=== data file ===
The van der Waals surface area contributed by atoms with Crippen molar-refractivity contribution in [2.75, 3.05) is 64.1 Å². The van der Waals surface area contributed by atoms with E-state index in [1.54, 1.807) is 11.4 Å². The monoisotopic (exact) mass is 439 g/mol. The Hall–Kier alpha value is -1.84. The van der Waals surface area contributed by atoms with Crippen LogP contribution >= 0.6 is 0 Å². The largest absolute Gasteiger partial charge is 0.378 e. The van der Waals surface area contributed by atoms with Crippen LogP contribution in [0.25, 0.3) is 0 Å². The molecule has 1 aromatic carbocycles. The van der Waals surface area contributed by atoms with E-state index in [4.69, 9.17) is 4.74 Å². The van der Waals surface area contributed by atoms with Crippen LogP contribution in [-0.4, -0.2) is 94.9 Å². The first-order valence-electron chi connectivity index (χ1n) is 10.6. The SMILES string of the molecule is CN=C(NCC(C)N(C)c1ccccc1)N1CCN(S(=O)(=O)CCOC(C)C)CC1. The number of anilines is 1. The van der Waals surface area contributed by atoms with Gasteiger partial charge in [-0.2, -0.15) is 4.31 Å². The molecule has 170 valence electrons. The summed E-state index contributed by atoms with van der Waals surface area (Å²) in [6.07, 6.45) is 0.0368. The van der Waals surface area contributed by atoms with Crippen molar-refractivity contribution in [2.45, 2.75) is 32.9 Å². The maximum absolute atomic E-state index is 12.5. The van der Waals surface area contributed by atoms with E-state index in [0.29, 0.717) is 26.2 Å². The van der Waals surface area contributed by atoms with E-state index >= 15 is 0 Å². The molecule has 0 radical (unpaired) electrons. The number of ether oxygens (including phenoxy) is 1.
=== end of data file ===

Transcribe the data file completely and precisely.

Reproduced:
The van der Waals surface area contributed by atoms with Crippen molar-refractivity contribution in [2.75, 3.05) is 64.1 Å². The van der Waals surface area contributed by atoms with E-state index in [1.54, 1.807) is 11.4 Å². The monoisotopic (exact) mass is 439 g/mol. The Hall–Kier alpha value is -1.84. The van der Waals surface area contributed by atoms with Crippen LogP contribution >= 0.6 is 0 Å². The largest absolute Gasteiger partial charge is 0.378 e. The van der Waals surface area contributed by atoms with Crippen LogP contribution in [0.25, 0.3) is 0 Å². The molecule has 1 aromatic carbocycles. The van der Waals surface area contributed by atoms with E-state index in [4.69, 9.17) is 4.74 Å². The van der Waals surface area contributed by atoms with Crippen LogP contribution in [-0.4, -0.2) is 94.9 Å². The first-order valence-electron chi connectivity index (χ1n) is 10.6. The SMILES string of the molecule is CN=C(NCC(C)N(C)c1ccccc1)N1CCN(S(=O)(=O)CCOC(C)C)CC1. The number of anilines is 1. The van der Waals surface area contributed by atoms with Gasteiger partial charge in [-0.2, -0.15) is 4.31 Å². The molecule has 170 valence electrons. The summed E-state index contributed by atoms with van der Waals surface area (Å²) in [6.07, 6.45) is 0.0368. The van der Waals surface area contributed by atoms with Crippen molar-refractivity contribution in [2.45, 2.75) is 32.9 Å². The maximum absolute atomic E-state index is 12.5. The van der Waals surface area contributed by atoms with E-state index in [0.29, 0.717) is 26.2 Å². The van der Waals surface area contributed by atoms with E-state index >= 15 is 0 Å². The molecule has 0 radical (unpaired) electrons. The number of ether oxygens (including phenoxy) is 1.